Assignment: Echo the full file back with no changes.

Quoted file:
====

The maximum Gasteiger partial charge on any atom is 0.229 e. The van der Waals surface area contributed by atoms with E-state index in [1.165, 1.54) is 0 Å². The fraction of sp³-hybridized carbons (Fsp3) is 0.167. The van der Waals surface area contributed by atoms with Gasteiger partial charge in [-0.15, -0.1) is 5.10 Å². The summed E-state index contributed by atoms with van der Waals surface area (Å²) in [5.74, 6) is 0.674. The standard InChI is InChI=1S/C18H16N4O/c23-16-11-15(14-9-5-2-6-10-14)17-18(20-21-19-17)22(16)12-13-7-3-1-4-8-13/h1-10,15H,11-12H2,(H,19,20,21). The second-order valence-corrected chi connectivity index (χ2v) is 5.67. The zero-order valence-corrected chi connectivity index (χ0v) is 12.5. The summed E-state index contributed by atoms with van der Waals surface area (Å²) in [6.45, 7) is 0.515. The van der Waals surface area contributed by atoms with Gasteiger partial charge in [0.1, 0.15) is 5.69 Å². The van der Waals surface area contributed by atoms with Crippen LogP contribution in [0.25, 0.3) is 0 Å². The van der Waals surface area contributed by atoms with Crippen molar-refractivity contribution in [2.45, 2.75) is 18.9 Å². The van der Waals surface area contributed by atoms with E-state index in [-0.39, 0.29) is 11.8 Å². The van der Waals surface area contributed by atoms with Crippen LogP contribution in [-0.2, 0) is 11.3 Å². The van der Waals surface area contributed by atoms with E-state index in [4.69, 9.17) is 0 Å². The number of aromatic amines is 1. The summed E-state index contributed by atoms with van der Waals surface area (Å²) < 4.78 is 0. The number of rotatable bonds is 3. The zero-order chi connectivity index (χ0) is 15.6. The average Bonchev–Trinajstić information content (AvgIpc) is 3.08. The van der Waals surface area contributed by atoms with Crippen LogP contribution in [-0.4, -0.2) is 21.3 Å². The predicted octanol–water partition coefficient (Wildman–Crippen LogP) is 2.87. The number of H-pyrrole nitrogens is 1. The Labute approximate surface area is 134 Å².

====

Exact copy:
The maximum Gasteiger partial charge on any atom is 0.229 e. The van der Waals surface area contributed by atoms with E-state index in [1.165, 1.54) is 0 Å². The fraction of sp³-hybridized carbons (Fsp3) is 0.167. The van der Waals surface area contributed by atoms with Gasteiger partial charge in [-0.15, -0.1) is 5.10 Å². The summed E-state index contributed by atoms with van der Waals surface area (Å²) in [5.74, 6) is 0.674. The standard InChI is InChI=1S/C18H16N4O/c23-16-11-15(14-9-5-2-6-10-14)17-18(20-21-19-17)22(16)12-13-7-3-1-4-8-13/h1-10,15H,11-12H2,(H,19,20,21). The second-order valence-corrected chi connectivity index (χ2v) is 5.67. The zero-order valence-corrected chi connectivity index (χ0v) is 12.5. The summed E-state index contributed by atoms with van der Waals surface area (Å²) in [6.45, 7) is 0.515. The van der Waals surface area contributed by atoms with Gasteiger partial charge in [0.1, 0.15) is 5.69 Å². The van der Waals surface area contributed by atoms with Crippen LogP contribution in [0.25, 0.3) is 0 Å². The van der Waals surface area contributed by atoms with Crippen molar-refractivity contribution in [2.45, 2.75) is 18.9 Å². The van der Waals surface area contributed by atoms with E-state index in [-0.39, 0.29) is 11.8 Å². The van der Waals surface area contributed by atoms with Crippen LogP contribution in [-0.2, 0) is 11.3 Å². The van der Waals surface area contributed by atoms with E-state index in [4.69, 9.17) is 0 Å². The number of aromatic amines is 1. The summed E-state index contributed by atoms with van der Waals surface area (Å²) < 4.78 is 0. The number of rotatable bonds is 3. The zero-order chi connectivity index (χ0) is 15.6. The average Bonchev–Trinajstić information content (AvgIpc) is 3.08. The van der Waals surface area contributed by atoms with Crippen LogP contribution in [-0.4, -0.2) is 21.3 Å². The predicted octanol–water partition coefficient (Wildman–Crippen LogP) is 2.87. The number of H-pyrrole nitrogens is 1. The Labute approximate surface area is 134 Å².